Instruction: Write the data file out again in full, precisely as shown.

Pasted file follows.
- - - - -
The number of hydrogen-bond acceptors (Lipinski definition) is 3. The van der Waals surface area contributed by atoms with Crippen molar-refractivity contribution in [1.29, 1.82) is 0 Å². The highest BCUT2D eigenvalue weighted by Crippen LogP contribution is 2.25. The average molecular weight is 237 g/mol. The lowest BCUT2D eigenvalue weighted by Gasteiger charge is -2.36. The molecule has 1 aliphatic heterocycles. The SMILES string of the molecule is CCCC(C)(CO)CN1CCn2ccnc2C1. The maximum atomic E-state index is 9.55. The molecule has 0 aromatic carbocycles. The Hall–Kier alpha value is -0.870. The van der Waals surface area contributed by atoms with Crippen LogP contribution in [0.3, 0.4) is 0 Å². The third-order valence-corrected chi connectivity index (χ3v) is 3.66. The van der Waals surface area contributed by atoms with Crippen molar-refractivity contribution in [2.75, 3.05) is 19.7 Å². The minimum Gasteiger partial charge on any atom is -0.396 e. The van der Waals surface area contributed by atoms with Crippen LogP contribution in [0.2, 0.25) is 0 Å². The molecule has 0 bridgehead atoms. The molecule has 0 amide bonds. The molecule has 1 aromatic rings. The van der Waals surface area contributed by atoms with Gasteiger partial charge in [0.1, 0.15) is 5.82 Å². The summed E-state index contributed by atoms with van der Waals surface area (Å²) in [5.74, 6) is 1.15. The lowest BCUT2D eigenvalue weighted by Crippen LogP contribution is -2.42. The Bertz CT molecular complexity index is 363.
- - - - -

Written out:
The number of hydrogen-bond acceptors (Lipinski definition) is 3. The van der Waals surface area contributed by atoms with Crippen molar-refractivity contribution in [1.29, 1.82) is 0 Å². The highest BCUT2D eigenvalue weighted by Crippen LogP contribution is 2.25. The average molecular weight is 237 g/mol. The lowest BCUT2D eigenvalue weighted by Gasteiger charge is -2.36. The molecule has 1 aliphatic heterocycles. The SMILES string of the molecule is CCCC(C)(CO)CN1CCn2ccnc2C1. The maximum atomic E-state index is 9.55. The molecule has 0 aromatic carbocycles. The Hall–Kier alpha value is -0.870. The van der Waals surface area contributed by atoms with Crippen LogP contribution in [0.3, 0.4) is 0 Å². The third-order valence-corrected chi connectivity index (χ3v) is 3.66. The van der Waals surface area contributed by atoms with Crippen molar-refractivity contribution in [2.75, 3.05) is 19.7 Å². The minimum Gasteiger partial charge on any atom is -0.396 e. The van der Waals surface area contributed by atoms with Crippen LogP contribution in [0.2, 0.25) is 0 Å². The molecule has 0 bridgehead atoms. The molecule has 0 amide bonds. The molecule has 1 aromatic rings. The van der Waals surface area contributed by atoms with Gasteiger partial charge in [0.1, 0.15) is 5.82 Å². The summed E-state index contributed by atoms with van der Waals surface area (Å²) in [5.74, 6) is 1.15. The lowest BCUT2D eigenvalue weighted by Crippen LogP contribution is -2.42. The Bertz CT molecular complexity index is 363.